My installation at Chard Museum has involved researching the history of Chard and the former textiles industries. I have been particularly drawn to the women who worked in the vast lace mill factories, agriculture and collar works and whose stories were often untold or overlooked.
Please click here to see a short film about the project.
I visited the local library and researched local history and archives. The library was the former lace mill factory site and so I was particularly interested in visiting this and other related sites in and around Chard to inform my research. For me the linking of material to place is very important and therefore the netting produced in lace mills back in the 1800s and still today was significant and felt a powerful metaphor to explore in terms of the women working and contributing to all of the industries-both at once visible and invisible.
My aim was to create an immersive installation that allowed you to experience the museum and the different objects from ‘within’ my net building and to then reference the different industries related to Chard through my installation. The ‘wall of arms’ refers to the hundreds of women who worked in the lace mills and collar factories. The lace machine is visible through the multiple arms. The harvest figures with cog bodies reference the rural traditions in Chard, embedded within the net skirt/bodies are dried grasses and flowers as well as hay. Their bodies are partly machines and cogs, highlighting the shift and change in industries to machines.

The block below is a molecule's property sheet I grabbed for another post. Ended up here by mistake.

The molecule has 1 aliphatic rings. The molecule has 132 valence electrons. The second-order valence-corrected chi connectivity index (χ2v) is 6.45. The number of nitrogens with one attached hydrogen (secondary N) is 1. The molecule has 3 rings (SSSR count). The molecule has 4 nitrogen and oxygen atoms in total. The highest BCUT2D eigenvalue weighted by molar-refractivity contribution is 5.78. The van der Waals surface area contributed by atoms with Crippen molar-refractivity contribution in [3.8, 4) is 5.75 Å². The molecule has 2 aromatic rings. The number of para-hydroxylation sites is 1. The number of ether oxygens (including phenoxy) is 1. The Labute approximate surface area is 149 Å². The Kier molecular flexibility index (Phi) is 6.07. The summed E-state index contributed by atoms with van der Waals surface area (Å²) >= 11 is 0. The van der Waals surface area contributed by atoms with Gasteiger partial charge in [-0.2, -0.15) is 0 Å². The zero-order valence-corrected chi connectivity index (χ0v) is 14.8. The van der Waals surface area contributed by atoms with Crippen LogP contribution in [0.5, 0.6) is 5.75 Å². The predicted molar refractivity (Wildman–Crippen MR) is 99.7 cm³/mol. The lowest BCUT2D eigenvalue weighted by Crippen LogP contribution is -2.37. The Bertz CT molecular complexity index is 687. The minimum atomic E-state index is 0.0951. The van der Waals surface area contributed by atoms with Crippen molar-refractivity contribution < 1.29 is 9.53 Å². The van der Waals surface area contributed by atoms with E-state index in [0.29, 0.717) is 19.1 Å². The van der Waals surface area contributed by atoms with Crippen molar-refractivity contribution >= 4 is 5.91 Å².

The suspended bodies as buildings are my response to the imposing Holyrood mills within Chard town and how integral people and especially women have been to those buildings and the wider communities. The buildings become bodies, linking metaphorically to the net building edifice. The two large scale drawings are again embedded within the ‘fabric’ of the building, on the outside is a drawing that refers to the inside of one of the machines and lace mill. Within is a drawing of a person becoming a building. The femininity of the space and the re-visiting of female perspectives and stories has been key to the development of my installation and research.